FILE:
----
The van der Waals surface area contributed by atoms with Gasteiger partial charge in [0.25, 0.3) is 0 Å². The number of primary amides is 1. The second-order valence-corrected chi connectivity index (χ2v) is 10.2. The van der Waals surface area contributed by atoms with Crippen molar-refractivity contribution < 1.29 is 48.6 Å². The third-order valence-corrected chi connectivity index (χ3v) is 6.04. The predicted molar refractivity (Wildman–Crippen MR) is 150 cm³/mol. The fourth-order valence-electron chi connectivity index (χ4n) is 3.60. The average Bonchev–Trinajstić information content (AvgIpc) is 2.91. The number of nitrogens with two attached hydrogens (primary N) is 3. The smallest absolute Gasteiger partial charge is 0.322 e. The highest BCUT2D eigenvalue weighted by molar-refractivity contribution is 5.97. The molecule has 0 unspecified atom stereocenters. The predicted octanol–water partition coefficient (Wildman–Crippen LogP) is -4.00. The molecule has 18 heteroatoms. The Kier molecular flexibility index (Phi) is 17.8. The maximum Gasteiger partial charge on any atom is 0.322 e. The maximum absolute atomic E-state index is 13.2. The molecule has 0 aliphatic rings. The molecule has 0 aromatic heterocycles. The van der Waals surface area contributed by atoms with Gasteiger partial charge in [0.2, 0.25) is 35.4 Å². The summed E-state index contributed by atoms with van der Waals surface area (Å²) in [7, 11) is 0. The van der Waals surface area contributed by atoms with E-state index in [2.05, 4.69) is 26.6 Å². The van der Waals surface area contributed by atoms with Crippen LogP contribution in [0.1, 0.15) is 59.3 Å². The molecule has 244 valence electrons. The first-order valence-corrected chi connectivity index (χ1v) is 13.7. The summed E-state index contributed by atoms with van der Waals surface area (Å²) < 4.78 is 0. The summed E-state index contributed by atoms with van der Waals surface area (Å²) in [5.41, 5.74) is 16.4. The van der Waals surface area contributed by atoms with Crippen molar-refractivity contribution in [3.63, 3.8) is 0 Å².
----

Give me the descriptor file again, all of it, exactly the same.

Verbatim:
The van der Waals surface area contributed by atoms with Gasteiger partial charge in [0.25, 0.3) is 0 Å². The number of primary amides is 1. The second-order valence-corrected chi connectivity index (χ2v) is 10.2. The van der Waals surface area contributed by atoms with Crippen molar-refractivity contribution < 1.29 is 48.6 Å². The third-order valence-corrected chi connectivity index (χ3v) is 6.04. The predicted molar refractivity (Wildman–Crippen MR) is 150 cm³/mol. The fourth-order valence-electron chi connectivity index (χ4n) is 3.60. The average Bonchev–Trinajstić information content (AvgIpc) is 2.91. The number of nitrogens with two attached hydrogens (primary N) is 3. The smallest absolute Gasteiger partial charge is 0.322 e. The highest BCUT2D eigenvalue weighted by molar-refractivity contribution is 5.97. The molecule has 0 unspecified atom stereocenters. The predicted octanol–water partition coefficient (Wildman–Crippen LogP) is -4.00. The molecule has 18 heteroatoms. The Kier molecular flexibility index (Phi) is 17.8. The maximum Gasteiger partial charge on any atom is 0.322 e. The maximum absolute atomic E-state index is 13.2. The molecule has 0 aliphatic rings. The molecule has 0 aromatic heterocycles. The van der Waals surface area contributed by atoms with Gasteiger partial charge in [0.2, 0.25) is 35.4 Å². The summed E-state index contributed by atoms with van der Waals surface area (Å²) in [7, 11) is 0. The van der Waals surface area contributed by atoms with E-state index in [2.05, 4.69) is 26.6 Å². The van der Waals surface area contributed by atoms with Crippen LogP contribution in [0.1, 0.15) is 59.3 Å². The molecule has 244 valence electrons. The first-order valence-corrected chi connectivity index (χ1v) is 13.7. The summed E-state index contributed by atoms with van der Waals surface area (Å²) < 4.78 is 0. The summed E-state index contributed by atoms with van der Waals surface area (Å²) in [5.41, 5.74) is 16.4. The van der Waals surface area contributed by atoms with Crippen molar-refractivity contribution in [3.63, 3.8) is 0 Å².